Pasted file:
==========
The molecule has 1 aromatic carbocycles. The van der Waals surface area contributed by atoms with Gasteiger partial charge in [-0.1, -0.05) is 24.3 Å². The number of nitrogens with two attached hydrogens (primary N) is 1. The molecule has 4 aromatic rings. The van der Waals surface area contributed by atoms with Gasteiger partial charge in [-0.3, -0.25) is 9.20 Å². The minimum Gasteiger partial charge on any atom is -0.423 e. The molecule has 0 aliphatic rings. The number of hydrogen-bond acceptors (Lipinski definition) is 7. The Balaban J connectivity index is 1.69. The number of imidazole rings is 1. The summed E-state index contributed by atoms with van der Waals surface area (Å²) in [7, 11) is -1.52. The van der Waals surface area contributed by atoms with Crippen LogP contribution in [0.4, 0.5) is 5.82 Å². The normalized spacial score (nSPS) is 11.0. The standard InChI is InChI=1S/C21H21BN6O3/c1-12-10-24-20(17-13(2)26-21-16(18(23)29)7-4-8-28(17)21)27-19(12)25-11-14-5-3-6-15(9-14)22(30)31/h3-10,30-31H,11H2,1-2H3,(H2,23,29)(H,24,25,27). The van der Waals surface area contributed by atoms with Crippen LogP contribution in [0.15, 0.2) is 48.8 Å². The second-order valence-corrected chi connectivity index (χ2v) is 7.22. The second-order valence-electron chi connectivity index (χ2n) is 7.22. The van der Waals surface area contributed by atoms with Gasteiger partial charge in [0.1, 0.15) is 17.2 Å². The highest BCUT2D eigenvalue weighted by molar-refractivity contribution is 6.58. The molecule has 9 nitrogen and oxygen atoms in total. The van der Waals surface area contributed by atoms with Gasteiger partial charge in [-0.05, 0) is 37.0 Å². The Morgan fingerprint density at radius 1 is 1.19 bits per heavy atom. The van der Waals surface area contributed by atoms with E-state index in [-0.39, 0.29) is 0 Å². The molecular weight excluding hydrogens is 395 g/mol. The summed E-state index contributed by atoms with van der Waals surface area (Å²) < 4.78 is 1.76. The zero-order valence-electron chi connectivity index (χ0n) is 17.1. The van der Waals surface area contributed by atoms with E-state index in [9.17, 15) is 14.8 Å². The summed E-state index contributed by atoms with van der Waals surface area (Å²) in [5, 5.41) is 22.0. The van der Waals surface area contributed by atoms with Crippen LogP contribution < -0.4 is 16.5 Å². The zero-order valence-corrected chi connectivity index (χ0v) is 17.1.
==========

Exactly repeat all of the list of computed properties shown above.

The molecule has 1 aromatic carbocycles. The van der Waals surface area contributed by atoms with Gasteiger partial charge in [-0.1, -0.05) is 24.3 Å². The number of nitrogens with two attached hydrogens (primary N) is 1. The molecule has 4 aromatic rings. The van der Waals surface area contributed by atoms with Gasteiger partial charge in [-0.3, -0.25) is 9.20 Å². The minimum Gasteiger partial charge on any atom is -0.423 e. The molecule has 0 aliphatic rings. The number of hydrogen-bond acceptors (Lipinski definition) is 7. The Balaban J connectivity index is 1.69. The number of imidazole rings is 1. The summed E-state index contributed by atoms with van der Waals surface area (Å²) in [7, 11) is -1.52. The van der Waals surface area contributed by atoms with Crippen LogP contribution in [0.4, 0.5) is 5.82 Å². The normalized spacial score (nSPS) is 11.0. The standard InChI is InChI=1S/C21H21BN6O3/c1-12-10-24-20(17-13(2)26-21-16(18(23)29)7-4-8-28(17)21)27-19(12)25-11-14-5-3-6-15(9-14)22(30)31/h3-10,30-31H,11H2,1-2H3,(H2,23,29)(H,24,25,27). The van der Waals surface area contributed by atoms with Crippen LogP contribution in [0.15, 0.2) is 48.8 Å². The second-order valence-corrected chi connectivity index (χ2v) is 7.22. The second-order valence-electron chi connectivity index (χ2n) is 7.22. The van der Waals surface area contributed by atoms with Gasteiger partial charge in [0.1, 0.15) is 17.2 Å². The highest BCUT2D eigenvalue weighted by molar-refractivity contribution is 6.58. The molecule has 9 nitrogen and oxygen atoms in total. The van der Waals surface area contributed by atoms with Gasteiger partial charge in [-0.05, 0) is 37.0 Å². The Morgan fingerprint density at radius 1 is 1.19 bits per heavy atom. The van der Waals surface area contributed by atoms with E-state index in [-0.39, 0.29) is 0 Å². The molecular weight excluding hydrogens is 395 g/mol. The summed E-state index contributed by atoms with van der Waals surface area (Å²) < 4.78 is 1.76. The zero-order valence-electron chi connectivity index (χ0n) is 17.1. The van der Waals surface area contributed by atoms with E-state index in [9.17, 15) is 14.8 Å². The summed E-state index contributed by atoms with van der Waals surface area (Å²) in [5, 5.41) is 22.0. The van der Waals surface area contributed by atoms with Crippen LogP contribution < -0.4 is 16.5 Å². The zero-order valence-corrected chi connectivity index (χ0v) is 17.1.